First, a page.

Revelation is a book that speaks of the future and the coming of the Lord’s kingdom here on earth, and while that in itself is enough to make it undoubtedly pertinent, Palmer points out many other facts that demonstrate that God’s Word is truly living and active. The New Testament was written in Koine Greek, which was the language of the everyday man, emphasizing that the Gospel was not and is not only for the upper class but rather for ALL people. Indeed, reading Palmer’s analyses is insightful and truly drives home the point that we are in a daily battle against evil and the enemy of our souls. In response to someone wondering where God was when a horrific event occurred, Palmer says that “God puts up with evil so people have a chance to repent and be saved. Until the time of judgment comes, God will be patient and forbearing. Meanwhile, Satan will continue to stir up evil to make the world hateful toward Christ”. This is why it is so important for us as Christians to remain steadfast in our faith and to keep the light of Jesus burning strongly within us. Today’s cultural ethos “will let you keep moving further and further from the Lord without ever saying a word” because the focus is always on you and what is best for you, whereas Jesus will tell us what areas in our lives need to change in order for us to be aligned with His will and to receive His priceless gift of eternal life.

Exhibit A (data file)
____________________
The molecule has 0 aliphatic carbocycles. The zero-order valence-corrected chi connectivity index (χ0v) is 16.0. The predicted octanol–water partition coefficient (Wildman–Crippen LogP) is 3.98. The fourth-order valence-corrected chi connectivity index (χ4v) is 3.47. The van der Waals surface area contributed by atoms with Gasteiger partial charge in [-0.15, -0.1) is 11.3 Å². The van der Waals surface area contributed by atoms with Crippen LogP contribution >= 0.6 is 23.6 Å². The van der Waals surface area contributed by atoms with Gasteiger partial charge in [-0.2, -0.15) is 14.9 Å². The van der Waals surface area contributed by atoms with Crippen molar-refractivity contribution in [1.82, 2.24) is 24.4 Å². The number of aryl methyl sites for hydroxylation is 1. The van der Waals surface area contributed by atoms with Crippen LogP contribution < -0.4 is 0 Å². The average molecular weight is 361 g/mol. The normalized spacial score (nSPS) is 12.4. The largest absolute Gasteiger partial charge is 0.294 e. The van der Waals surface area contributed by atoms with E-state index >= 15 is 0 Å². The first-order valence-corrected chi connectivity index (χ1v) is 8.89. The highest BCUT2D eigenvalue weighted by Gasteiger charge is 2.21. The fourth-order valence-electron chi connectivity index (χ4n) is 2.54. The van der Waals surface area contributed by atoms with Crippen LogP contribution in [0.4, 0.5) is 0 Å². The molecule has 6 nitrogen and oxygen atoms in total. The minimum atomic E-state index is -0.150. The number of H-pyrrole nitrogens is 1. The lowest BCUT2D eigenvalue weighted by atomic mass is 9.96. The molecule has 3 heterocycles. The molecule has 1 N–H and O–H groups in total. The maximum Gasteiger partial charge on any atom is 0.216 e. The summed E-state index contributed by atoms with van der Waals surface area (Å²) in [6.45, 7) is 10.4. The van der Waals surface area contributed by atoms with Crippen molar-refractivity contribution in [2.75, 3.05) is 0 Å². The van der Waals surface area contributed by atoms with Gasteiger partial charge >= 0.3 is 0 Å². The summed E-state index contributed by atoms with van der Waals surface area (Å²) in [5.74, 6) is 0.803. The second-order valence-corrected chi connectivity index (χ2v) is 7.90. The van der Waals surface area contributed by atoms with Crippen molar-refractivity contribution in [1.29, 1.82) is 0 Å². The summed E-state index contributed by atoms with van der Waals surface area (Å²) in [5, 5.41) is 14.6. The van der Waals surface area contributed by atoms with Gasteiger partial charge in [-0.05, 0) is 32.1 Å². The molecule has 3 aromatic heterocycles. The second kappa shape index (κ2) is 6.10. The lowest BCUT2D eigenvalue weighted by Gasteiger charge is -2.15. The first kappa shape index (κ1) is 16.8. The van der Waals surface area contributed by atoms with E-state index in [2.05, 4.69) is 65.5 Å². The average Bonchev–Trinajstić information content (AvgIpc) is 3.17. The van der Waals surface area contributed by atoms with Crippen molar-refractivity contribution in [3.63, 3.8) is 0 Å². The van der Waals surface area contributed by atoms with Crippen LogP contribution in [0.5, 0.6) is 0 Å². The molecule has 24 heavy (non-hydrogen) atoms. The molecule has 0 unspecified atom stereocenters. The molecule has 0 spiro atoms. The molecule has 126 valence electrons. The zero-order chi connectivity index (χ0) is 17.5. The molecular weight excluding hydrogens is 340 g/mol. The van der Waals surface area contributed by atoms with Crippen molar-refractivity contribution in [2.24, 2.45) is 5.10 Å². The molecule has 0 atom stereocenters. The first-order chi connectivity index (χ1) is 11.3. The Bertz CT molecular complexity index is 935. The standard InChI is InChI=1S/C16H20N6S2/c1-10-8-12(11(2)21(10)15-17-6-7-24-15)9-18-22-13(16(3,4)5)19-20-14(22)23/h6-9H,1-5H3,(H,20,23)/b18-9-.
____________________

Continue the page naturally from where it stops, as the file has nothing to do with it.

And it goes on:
Intended as a weekly devotional, “Letters From Jesus” contains 52 relatively short chapters. Each opens with a Scripture verse followed by the Greek with a few corresponding words highlighted. A personal, contemporary introduction leads into the situation of the church that is being discussed, with bonus information in blue boxes. Then there is both a prayer and an activity for the week, followed by a list of six Scriptures to explore each week. Endnotes are included and are almost exclusively relating to Greek grammar for the word and language lovers among us. I did notice editing errors throughout the book, but although it is not marked as such, my hardcover copy may be an ARC. I hope that the Kindle edition includes hyperlinks to the Scripture passages at the end of the chapters for easier reference. Regardless, I highly recommend this enlightening book, particularly for those interested in Greek and for group studies, but also for intrepid individuals endeavoring to better understand the letters to the seven churches and how they apply to us.
I received a complimentary copy of this book through CelebrateLit and was not required to post a favorable review. All opinions are my own.